Friday-Sunday, Oct. 25-27 | DoubleTree at Universal Orlando, 5780 Major Blvd. | 888-690-4695 | spookyempire.com | $50-$65
Orlando loves Halloween. While other cities enjoy the typical traditions and neighborhood events – house parties, taking the kids trick-or-treating – we go all out. In addition to the parties and the candy-grubbing and the haunted houses and costume contests, we are also home to three of the largest Halloween-oriented events in the United States: There’s Mickey’s Not-So-Scary Halloween Party for the little creeps, Universal’s Halloween Horror Nights for the older crowd, and then there’s Spooky Empire’s Ultimate Horror Weekend, the alpha gathering of all things and people horror-related. For three blood-soaked days, the DoubleTree at Universal Orlando will be packed solid with costumed madmen, slasher-film legends and vendors selling nightmarish paraphernalia.
According to Petey Mongelli, the mastermind behind the operation, which got its start in 2003 in Fort Lauderdale, Spooky Empire is the mother ship for the nation’s sprawling horror culture. He says the market for horror events is massive and growing – so much so that in 2011, Spooky Empire introduced a Memorial Day weekend convention, called May-Hem, which has also become an annual affair.
We sat down for a few minutes with Mongelli to talk about the work that goes into putting together such an endeavor, and why he thinks horror is more than just a niche market.
Orlando Weekly: How did you get the idea to start an entire convention based on horror?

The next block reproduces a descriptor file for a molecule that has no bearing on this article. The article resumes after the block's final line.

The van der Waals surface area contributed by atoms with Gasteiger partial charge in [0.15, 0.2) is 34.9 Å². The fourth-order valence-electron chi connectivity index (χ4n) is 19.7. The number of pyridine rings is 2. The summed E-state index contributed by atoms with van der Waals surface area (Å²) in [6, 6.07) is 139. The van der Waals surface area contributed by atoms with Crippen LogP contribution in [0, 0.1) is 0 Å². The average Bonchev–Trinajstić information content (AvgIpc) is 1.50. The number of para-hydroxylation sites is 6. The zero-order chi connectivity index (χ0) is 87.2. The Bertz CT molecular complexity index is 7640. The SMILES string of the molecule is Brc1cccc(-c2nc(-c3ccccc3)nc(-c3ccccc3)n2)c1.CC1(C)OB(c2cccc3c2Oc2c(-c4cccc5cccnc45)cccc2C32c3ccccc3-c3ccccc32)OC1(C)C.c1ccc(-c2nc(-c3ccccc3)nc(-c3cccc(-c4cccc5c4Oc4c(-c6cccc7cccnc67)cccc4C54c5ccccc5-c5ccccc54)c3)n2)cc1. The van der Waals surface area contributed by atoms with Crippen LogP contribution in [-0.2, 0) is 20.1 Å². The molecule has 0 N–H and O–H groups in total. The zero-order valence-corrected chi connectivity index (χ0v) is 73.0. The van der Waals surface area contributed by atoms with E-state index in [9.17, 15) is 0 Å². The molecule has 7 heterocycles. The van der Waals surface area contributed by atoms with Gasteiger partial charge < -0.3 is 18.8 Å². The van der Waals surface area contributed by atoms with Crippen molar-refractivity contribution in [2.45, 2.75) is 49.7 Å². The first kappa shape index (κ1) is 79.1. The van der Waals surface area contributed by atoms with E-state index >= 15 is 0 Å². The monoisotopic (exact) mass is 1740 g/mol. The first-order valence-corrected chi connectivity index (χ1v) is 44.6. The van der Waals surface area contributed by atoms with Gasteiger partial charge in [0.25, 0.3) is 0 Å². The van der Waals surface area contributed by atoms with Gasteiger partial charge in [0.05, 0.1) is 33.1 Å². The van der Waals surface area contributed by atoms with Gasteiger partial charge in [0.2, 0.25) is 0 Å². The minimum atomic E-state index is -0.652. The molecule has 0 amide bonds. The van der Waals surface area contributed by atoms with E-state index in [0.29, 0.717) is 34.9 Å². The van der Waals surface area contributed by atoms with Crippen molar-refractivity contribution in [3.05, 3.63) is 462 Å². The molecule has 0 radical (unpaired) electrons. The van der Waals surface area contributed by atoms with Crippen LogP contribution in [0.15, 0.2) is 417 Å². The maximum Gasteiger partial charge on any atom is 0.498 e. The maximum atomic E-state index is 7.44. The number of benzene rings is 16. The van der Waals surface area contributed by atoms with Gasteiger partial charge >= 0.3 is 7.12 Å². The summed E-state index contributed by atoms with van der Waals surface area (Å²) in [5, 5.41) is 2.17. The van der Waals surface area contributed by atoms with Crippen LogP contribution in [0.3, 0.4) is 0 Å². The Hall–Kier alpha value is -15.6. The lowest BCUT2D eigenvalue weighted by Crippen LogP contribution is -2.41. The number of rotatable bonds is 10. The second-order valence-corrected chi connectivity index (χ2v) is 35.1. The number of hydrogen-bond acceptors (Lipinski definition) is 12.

Petey Mongelli: We were actually planning a rock & roll convention at first, and the market was really bad at that time. So we were listening to a lot of Marilyn Manson, Rob Zombie, Alice Cooper and KISS. It was all horror-related music, so we were like, “Why don’t we just do the whole show on horror movies?” So our main thing was to try and find the actors that were in all the horror movies.
That was the hard part, because when we started doing it, there were no other horror conventions out there that were fully developed. So it was rough. We’d actually look up where the movies were filmed and we’d dive into the telephone books to try and find all the actors.
How do you feel when people describe horror as a niche market?
Well, I don’t know if it is a niche market, you know? It’s a tough market, for sure, because people think it’s scary. But Halloween’s the second-biggest holiday out there, and people are starting to realize that. Disney had Unleash the Villains [horror-related event] on Friday the 13th and it was overwhelming. I think their eyes opened up and they said, “Wow, man! This whole horror-scary-thing is out there for everybody!”
Horror is a great market for everybody, and everybody likes to celebrate Halloween. I mean, who doesn’t like candy?
What do you think usually turns the average Joe off from exploring horror culture?
I think people are scared. People are terrified to see what it is at first because they don’t realize how much fun it is. You always have those people who say, “Oh, well, I just don’t like scary movies,” but they like to dress up. And they like to celebrate a holiday. People just like to come together and explore their favorite movies.